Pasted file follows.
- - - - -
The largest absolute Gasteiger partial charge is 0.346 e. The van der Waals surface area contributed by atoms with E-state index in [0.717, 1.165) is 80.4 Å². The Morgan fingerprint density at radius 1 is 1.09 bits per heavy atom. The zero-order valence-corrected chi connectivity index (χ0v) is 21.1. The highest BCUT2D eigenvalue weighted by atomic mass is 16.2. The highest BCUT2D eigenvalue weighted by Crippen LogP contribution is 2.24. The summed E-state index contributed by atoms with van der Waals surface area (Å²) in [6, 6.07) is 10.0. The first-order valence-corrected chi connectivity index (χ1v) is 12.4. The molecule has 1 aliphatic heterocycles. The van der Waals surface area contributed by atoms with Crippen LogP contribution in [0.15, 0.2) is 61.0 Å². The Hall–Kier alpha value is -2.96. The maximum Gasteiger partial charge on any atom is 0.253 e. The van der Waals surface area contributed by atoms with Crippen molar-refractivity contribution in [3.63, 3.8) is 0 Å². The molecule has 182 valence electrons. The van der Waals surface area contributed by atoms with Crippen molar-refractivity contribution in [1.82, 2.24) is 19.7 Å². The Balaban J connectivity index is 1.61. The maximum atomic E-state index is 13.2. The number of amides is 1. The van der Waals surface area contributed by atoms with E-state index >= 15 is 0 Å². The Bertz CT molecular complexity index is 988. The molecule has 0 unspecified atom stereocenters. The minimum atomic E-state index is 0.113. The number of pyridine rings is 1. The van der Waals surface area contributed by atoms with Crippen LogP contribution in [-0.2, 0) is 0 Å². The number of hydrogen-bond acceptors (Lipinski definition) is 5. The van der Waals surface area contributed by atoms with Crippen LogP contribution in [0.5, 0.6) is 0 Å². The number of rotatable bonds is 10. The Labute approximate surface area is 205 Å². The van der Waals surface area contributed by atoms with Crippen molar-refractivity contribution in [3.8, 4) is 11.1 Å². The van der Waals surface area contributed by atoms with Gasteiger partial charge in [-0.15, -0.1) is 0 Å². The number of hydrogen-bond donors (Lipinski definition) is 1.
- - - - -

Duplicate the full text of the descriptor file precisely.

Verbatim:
The largest absolute Gasteiger partial charge is 0.346 e. The van der Waals surface area contributed by atoms with E-state index in [0.717, 1.165) is 80.4 Å². The Morgan fingerprint density at radius 1 is 1.09 bits per heavy atom. The zero-order valence-corrected chi connectivity index (χ0v) is 21.1. The highest BCUT2D eigenvalue weighted by atomic mass is 16.2. The highest BCUT2D eigenvalue weighted by Crippen LogP contribution is 2.24. The summed E-state index contributed by atoms with van der Waals surface area (Å²) in [6, 6.07) is 10.0. The first-order valence-corrected chi connectivity index (χ1v) is 12.4. The molecule has 1 aliphatic heterocycles. The van der Waals surface area contributed by atoms with Crippen LogP contribution in [0.15, 0.2) is 61.0 Å². The Hall–Kier alpha value is -2.96. The maximum Gasteiger partial charge on any atom is 0.253 e. The van der Waals surface area contributed by atoms with Crippen molar-refractivity contribution in [3.63, 3.8) is 0 Å². The molecule has 182 valence electrons. The van der Waals surface area contributed by atoms with Crippen molar-refractivity contribution in [1.82, 2.24) is 19.7 Å². The Balaban J connectivity index is 1.61. The maximum atomic E-state index is 13.2. The number of amides is 1. The van der Waals surface area contributed by atoms with E-state index >= 15 is 0 Å². The Bertz CT molecular complexity index is 988. The molecule has 0 unspecified atom stereocenters. The minimum atomic E-state index is 0.113. The number of pyridine rings is 1. The van der Waals surface area contributed by atoms with Crippen LogP contribution in [-0.2, 0) is 0 Å². The number of hydrogen-bond acceptors (Lipinski definition) is 5. The van der Waals surface area contributed by atoms with Crippen LogP contribution in [0.5, 0.6) is 0 Å². The number of rotatable bonds is 10. The Labute approximate surface area is 205 Å². The van der Waals surface area contributed by atoms with Crippen molar-refractivity contribution in [3.8, 4) is 11.1 Å². The van der Waals surface area contributed by atoms with Gasteiger partial charge in [-0.15, -0.1) is 0 Å². The number of hydrogen-bond donors (Lipinski definition) is 1.